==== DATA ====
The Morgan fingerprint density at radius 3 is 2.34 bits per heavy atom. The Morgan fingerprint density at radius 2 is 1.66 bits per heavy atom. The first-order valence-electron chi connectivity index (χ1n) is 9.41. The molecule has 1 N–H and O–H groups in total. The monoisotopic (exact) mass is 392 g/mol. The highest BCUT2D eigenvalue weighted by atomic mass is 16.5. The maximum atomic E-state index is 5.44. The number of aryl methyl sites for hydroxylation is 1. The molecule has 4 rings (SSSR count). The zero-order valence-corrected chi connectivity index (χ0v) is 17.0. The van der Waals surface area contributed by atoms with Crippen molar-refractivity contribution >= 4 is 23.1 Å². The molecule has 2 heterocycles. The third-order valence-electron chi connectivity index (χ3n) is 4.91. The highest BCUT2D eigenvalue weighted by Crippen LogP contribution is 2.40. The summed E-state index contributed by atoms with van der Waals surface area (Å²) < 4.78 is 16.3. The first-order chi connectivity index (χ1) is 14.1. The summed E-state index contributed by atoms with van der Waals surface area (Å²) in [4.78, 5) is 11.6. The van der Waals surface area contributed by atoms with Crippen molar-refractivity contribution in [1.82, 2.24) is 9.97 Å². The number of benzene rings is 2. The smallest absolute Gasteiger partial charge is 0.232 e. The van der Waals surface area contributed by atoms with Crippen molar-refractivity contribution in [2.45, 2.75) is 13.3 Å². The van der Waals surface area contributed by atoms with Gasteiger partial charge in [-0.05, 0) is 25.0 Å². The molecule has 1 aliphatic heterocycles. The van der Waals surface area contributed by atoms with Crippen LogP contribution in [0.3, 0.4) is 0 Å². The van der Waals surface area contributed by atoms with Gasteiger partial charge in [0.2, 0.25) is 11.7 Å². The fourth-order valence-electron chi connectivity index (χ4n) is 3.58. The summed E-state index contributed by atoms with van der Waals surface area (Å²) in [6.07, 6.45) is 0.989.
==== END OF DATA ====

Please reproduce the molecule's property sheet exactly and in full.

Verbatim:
The Morgan fingerprint density at radius 3 is 2.34 bits per heavy atom. The Morgan fingerprint density at radius 2 is 1.66 bits per heavy atom. The first-order valence-electron chi connectivity index (χ1n) is 9.41. The molecule has 1 N–H and O–H groups in total. The monoisotopic (exact) mass is 392 g/mol. The highest BCUT2D eigenvalue weighted by atomic mass is 16.5. The maximum atomic E-state index is 5.44. The number of aryl methyl sites for hydroxylation is 1. The molecule has 4 rings (SSSR count). The zero-order valence-corrected chi connectivity index (χ0v) is 17.0. The van der Waals surface area contributed by atoms with Crippen molar-refractivity contribution >= 4 is 23.1 Å². The molecule has 2 heterocycles. The third-order valence-electron chi connectivity index (χ3n) is 4.91. The highest BCUT2D eigenvalue weighted by Crippen LogP contribution is 2.40. The summed E-state index contributed by atoms with van der Waals surface area (Å²) < 4.78 is 16.3. The first-order chi connectivity index (χ1) is 14.1. The summed E-state index contributed by atoms with van der Waals surface area (Å²) in [4.78, 5) is 11.6. The van der Waals surface area contributed by atoms with Crippen molar-refractivity contribution in [1.82, 2.24) is 9.97 Å². The number of benzene rings is 2. The smallest absolute Gasteiger partial charge is 0.232 e. The van der Waals surface area contributed by atoms with Crippen molar-refractivity contribution in [2.45, 2.75) is 13.3 Å². The van der Waals surface area contributed by atoms with Gasteiger partial charge in [-0.05, 0) is 25.0 Å². The molecule has 1 aliphatic heterocycles. The van der Waals surface area contributed by atoms with Crippen LogP contribution in [0.3, 0.4) is 0 Å². The van der Waals surface area contributed by atoms with Gasteiger partial charge in [0.2, 0.25) is 11.7 Å². The fourth-order valence-electron chi connectivity index (χ4n) is 3.58. The summed E-state index contributed by atoms with van der Waals surface area (Å²) in [6.07, 6.45) is 0.989.